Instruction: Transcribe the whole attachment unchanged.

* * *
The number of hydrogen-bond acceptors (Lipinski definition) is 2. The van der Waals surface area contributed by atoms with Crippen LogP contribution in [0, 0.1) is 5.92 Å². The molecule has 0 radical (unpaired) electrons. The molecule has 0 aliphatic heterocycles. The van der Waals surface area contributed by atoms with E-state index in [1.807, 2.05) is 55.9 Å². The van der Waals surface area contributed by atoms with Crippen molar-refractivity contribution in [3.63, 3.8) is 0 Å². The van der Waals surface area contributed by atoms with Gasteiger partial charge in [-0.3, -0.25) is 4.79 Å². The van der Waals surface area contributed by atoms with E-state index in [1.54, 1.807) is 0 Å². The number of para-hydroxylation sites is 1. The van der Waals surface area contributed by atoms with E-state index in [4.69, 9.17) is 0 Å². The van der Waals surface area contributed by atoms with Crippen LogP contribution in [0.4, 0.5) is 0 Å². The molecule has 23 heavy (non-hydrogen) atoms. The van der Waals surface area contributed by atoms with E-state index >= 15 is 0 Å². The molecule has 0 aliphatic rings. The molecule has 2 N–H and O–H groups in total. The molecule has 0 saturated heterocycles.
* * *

The number of hydrogen-bond acceptors (Lipinski definition) is 2. The van der Waals surface area contributed by atoms with Crippen LogP contribution in [0, 0.1) is 5.92 Å². The molecule has 0 radical (unpaired) electrons. The molecule has 0 aliphatic heterocycles. The van der Waals surface area contributed by atoms with E-state index in [1.807, 2.05) is 55.9 Å². The van der Waals surface area contributed by atoms with Crippen molar-refractivity contribution in [3.63, 3.8) is 0 Å². The van der Waals surface area contributed by atoms with Gasteiger partial charge in [-0.3, -0.25) is 4.79 Å². The van der Waals surface area contributed by atoms with E-state index in [1.54, 1.807) is 0 Å². The number of para-hydroxylation sites is 1. The van der Waals surface area contributed by atoms with E-state index in [4.69, 9.17) is 0 Å². The van der Waals surface area contributed by atoms with Crippen LogP contribution in [0.4, 0.5) is 0 Å². The molecule has 23 heavy (non-hydrogen) atoms. The van der Waals surface area contributed by atoms with E-state index >= 15 is 0 Å². The molecule has 0 aliphatic rings. The molecule has 2 N–H and O–H groups in total. The molecule has 0 saturated heterocycles.